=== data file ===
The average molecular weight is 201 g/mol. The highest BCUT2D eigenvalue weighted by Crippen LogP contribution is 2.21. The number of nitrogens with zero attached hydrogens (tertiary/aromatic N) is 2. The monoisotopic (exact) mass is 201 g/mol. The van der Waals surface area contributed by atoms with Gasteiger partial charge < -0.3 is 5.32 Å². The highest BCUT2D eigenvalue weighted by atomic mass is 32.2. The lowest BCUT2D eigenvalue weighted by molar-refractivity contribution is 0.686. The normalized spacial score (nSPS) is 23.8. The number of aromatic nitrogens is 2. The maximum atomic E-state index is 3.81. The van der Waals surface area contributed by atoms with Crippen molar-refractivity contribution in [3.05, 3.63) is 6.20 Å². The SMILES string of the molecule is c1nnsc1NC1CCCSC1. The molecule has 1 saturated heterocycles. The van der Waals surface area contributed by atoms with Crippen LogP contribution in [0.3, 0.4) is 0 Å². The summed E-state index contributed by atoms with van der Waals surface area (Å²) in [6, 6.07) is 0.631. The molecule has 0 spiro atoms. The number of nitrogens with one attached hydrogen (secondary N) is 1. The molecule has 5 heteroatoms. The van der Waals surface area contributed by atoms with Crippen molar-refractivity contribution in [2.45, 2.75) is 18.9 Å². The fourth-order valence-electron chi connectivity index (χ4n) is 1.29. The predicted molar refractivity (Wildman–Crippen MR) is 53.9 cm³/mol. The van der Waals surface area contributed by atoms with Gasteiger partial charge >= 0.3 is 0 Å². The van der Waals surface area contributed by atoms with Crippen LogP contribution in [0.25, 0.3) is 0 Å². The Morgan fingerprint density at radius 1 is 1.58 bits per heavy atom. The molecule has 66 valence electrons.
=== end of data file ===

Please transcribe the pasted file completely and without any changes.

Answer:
The average molecular weight is 201 g/mol. The highest BCUT2D eigenvalue weighted by Crippen LogP contribution is 2.21. The number of nitrogens with zero attached hydrogens (tertiary/aromatic N) is 2. The monoisotopic (exact) mass is 201 g/mol. The van der Waals surface area contributed by atoms with Gasteiger partial charge < -0.3 is 5.32 Å². The highest BCUT2D eigenvalue weighted by atomic mass is 32.2. The lowest BCUT2D eigenvalue weighted by molar-refractivity contribution is 0.686. The normalized spacial score (nSPS) is 23.8. The number of aromatic nitrogens is 2. The maximum atomic E-state index is 3.81. The van der Waals surface area contributed by atoms with Crippen molar-refractivity contribution in [3.05, 3.63) is 6.20 Å². The SMILES string of the molecule is c1nnsc1NC1CCCSC1. The molecule has 1 saturated heterocycles. The van der Waals surface area contributed by atoms with Crippen LogP contribution in [0.3, 0.4) is 0 Å². The summed E-state index contributed by atoms with van der Waals surface area (Å²) in [6, 6.07) is 0.631. The molecule has 0 spiro atoms. The number of nitrogens with one attached hydrogen (secondary N) is 1. The molecule has 5 heteroatoms. The van der Waals surface area contributed by atoms with Crippen molar-refractivity contribution in [2.45, 2.75) is 18.9 Å². The fourth-order valence-electron chi connectivity index (χ4n) is 1.29. The predicted molar refractivity (Wildman–Crippen MR) is 53.9 cm³/mol. The van der Waals surface area contributed by atoms with Gasteiger partial charge >= 0.3 is 0 Å². The van der Waals surface area contributed by atoms with Crippen LogP contribution in [0.25, 0.3) is 0 Å². The Morgan fingerprint density at radius 1 is 1.58 bits per heavy atom. The molecule has 66 valence electrons.